const readable = fs.createReadStream('./txt/long_file.txt');
    readable.pipe(res);

});

server.listen('8000','127.0.01', ()=>{
    console.log(this);
});
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  • thank you for taking the time to write a thoughtful answer.
    – ZAR
    Commented May 19, 2020 at 14:34
5

The below chart seems to be a pretty accurate 10.000 feet overview / diagram for the the node streams class.

It represents streams3, contributed by Chris Dickinson.

enter image description here

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  • Found here, which is also a nice introduction in how they used to work. Commented Nov 5, 2015 at 21:10
  • Thank you @elje....... I also found this resource which lets you tinker with buffers and see what happens when you hit the high watermark, etc. thlorenz.com/stream-viz/?nums=100&powers=100&tarpit=100 It provides a good way to play with the model you've provided. Thank you!
    – ZAR
    Commented Nov 6, 2015 at 3:28
  • @ZAR real nice indeed. Thx. Commented Nov 6, 2015 at 13:13
  • Very nice diagram. Is this still the current thing, or did they change something in the meanwhile?
    – pcan
    Commented Dec 28, 2018 at 13:27
2

I think you are overthinking how all this works and I like it.

What streams are good for

Streams are good for two things:

  • when an operation is slow and it can give you partials results as it gets them. For example read a file, it is slow because HDDs are slow and it can give you parts of the file as it reads it. With streams you can use these parts of the file and start to process them right away.

  • they are also good to connect programs together (read functions). Just as in the command line you can pipe different programs together to produce the desired output. Example: cat file | grep word.

How they work under the hood...

Most of these operations that take time to process and can give you partial results as it gets them are not done by Node.js they are done by the V8 JS Engine and it only hands those results to JS for you to work with them.

To understand your http example you need to understand how http works

There are different encodings a web page can be send as. In the beginning there was only one way. Where a whole page was sent when it was requested. Now it has more efficient encodings to do this. One of them is chunked where parts of the web page are sent until the whole page is sent. This is good because a web page can be processed as it is received. Imagine a web browser. It can start to render websites before the download is complete.

Your .pause and .continue questions

First, Node.js streams only work within the same Node.js program. Node.js streams can't interact with a stream in another server or even program.

That means that in the example below, Node.js can't talk to the webserver. It can't tell it to pause or resume.

Node.js <-> Network <-> Webserver

What really happens is that Node.js asks for a webpage and it starts to download it and there is no way to stop that download. Just dropping the socket.

So, what really happens when you make in Node.js .pause or .continue?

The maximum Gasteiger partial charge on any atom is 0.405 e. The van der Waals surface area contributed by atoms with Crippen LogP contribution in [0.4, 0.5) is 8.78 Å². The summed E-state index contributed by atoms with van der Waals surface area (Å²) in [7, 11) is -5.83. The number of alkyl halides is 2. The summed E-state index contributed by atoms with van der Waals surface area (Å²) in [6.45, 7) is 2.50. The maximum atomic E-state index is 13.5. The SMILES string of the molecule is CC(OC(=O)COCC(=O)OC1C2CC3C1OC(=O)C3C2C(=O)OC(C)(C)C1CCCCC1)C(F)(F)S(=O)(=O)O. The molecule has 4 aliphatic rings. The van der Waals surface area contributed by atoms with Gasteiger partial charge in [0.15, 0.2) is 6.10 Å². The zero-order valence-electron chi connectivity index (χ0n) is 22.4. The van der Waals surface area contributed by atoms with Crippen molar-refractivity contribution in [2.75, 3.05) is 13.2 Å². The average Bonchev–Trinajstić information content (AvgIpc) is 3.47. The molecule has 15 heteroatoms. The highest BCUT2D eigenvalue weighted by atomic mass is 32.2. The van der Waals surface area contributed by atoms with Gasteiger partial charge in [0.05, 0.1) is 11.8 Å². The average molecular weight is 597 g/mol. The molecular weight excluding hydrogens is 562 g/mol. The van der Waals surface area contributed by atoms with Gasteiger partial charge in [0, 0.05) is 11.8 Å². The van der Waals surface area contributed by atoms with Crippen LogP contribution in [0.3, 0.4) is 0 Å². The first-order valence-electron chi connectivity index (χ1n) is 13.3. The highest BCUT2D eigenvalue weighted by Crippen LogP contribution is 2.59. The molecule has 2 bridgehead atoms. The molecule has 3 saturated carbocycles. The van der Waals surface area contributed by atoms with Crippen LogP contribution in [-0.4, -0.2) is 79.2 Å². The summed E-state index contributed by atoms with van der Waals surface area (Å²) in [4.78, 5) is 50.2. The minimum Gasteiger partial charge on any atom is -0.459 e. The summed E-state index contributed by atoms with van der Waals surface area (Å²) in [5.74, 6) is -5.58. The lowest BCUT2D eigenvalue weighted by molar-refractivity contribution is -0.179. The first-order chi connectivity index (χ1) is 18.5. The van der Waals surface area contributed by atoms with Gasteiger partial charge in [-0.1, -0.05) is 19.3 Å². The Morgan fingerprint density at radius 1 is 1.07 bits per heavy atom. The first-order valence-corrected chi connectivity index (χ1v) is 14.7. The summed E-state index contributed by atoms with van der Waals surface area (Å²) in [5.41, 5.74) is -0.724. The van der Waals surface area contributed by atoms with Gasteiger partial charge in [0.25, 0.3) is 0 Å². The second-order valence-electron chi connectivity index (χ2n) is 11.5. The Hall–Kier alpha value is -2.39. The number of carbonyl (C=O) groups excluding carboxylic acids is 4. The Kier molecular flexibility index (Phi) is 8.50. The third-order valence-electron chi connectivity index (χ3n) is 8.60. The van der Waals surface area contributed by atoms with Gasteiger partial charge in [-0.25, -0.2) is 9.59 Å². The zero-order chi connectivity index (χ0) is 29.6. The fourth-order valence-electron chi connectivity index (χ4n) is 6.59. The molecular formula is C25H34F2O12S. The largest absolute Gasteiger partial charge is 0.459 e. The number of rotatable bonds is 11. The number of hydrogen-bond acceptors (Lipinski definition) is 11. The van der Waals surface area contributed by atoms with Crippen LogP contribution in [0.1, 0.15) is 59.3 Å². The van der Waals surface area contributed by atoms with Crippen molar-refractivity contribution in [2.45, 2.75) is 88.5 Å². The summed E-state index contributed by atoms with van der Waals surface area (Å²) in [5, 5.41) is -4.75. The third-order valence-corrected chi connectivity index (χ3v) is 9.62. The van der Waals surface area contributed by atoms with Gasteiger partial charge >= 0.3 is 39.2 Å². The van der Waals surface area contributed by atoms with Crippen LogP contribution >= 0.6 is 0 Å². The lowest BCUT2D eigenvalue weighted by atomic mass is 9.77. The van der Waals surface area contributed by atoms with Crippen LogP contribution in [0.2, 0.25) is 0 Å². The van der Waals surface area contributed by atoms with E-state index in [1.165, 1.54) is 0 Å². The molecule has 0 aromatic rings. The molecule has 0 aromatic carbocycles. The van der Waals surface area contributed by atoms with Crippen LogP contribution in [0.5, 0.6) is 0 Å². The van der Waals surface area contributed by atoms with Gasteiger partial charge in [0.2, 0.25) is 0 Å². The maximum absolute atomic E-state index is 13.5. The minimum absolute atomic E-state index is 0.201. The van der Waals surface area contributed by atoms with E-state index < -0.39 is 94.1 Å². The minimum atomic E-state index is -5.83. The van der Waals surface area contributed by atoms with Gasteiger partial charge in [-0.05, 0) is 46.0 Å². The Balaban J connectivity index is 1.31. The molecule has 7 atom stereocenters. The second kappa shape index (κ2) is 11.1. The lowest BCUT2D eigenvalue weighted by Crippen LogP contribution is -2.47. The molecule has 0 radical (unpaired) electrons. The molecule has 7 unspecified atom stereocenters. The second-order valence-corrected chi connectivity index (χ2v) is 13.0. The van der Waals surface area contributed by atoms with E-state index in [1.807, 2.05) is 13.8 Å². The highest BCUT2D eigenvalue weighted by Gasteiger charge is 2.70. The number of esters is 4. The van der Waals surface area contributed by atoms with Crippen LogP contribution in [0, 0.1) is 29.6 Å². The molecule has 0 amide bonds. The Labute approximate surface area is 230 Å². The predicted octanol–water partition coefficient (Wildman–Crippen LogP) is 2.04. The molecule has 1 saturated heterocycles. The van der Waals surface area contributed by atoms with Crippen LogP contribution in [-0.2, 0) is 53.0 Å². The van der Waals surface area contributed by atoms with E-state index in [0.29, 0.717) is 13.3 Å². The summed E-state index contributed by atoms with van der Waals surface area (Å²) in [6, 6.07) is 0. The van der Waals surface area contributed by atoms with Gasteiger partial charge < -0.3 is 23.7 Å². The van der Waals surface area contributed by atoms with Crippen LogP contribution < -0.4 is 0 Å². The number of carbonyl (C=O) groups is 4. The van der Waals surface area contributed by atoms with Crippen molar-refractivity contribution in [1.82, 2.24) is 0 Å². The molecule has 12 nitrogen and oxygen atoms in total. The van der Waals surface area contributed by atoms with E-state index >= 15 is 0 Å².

It starts to buffer the request until you are ready to start to consume it again. But the download never stopped.

Event Loop

I have a whole answer prepared to explain how the Event Loop works but I think it is better for you to watch this talk.

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  • this is great! With regard to pause and continue, you say "What really happens is that Node.js asks for a webpage and it starts to download it and there is no way to stop that download. Just dropping the socket." So what's happening to the data that isn't being currently processed (but downloaded)? Is it stored somewhere locally? Wouldn't that take away from the point of conserving RAM?
    – ZAR
    Commented Feb 5, 2015 at 23:58
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    Yep. It happens. When the http spec was written it didn't declare a way to stop a request, so if you start to download a webpage you can't pause it. If http had a way to tell him to stop sending the webpage it would be possible but it doesn't. In other cases, like the filesystem it has ways to tell him to stop reading until you are ready to continue reading the file. Commented Feb 6, 2015 at 0:04
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    So what's happening to the data that isn't being currently processed (but downloaded)? Is it stored somewhere locally? yes, in a buffer and that buffer can overflow. Commented Feb 6, 2015 at 0:06
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    That is correct, the sending app is faster attending that request because it can send data as soon as it gets it from the DB. Also, don't confuse multipart messages with chunked requests. A multipart message means that it consists of different parts, for example, an image, and two forms fields. As when you send a form. And a chunked encoded message means that the http body will be sent by parts. Commented Feb 6, 2015 at 1:12
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    Ahh, that is an important difference. Ok, I'm going back to my http fundamentals! Gaston, thank you for your time and answers!
    – ZAR
    Commented Feb 6, 2015 at 2:04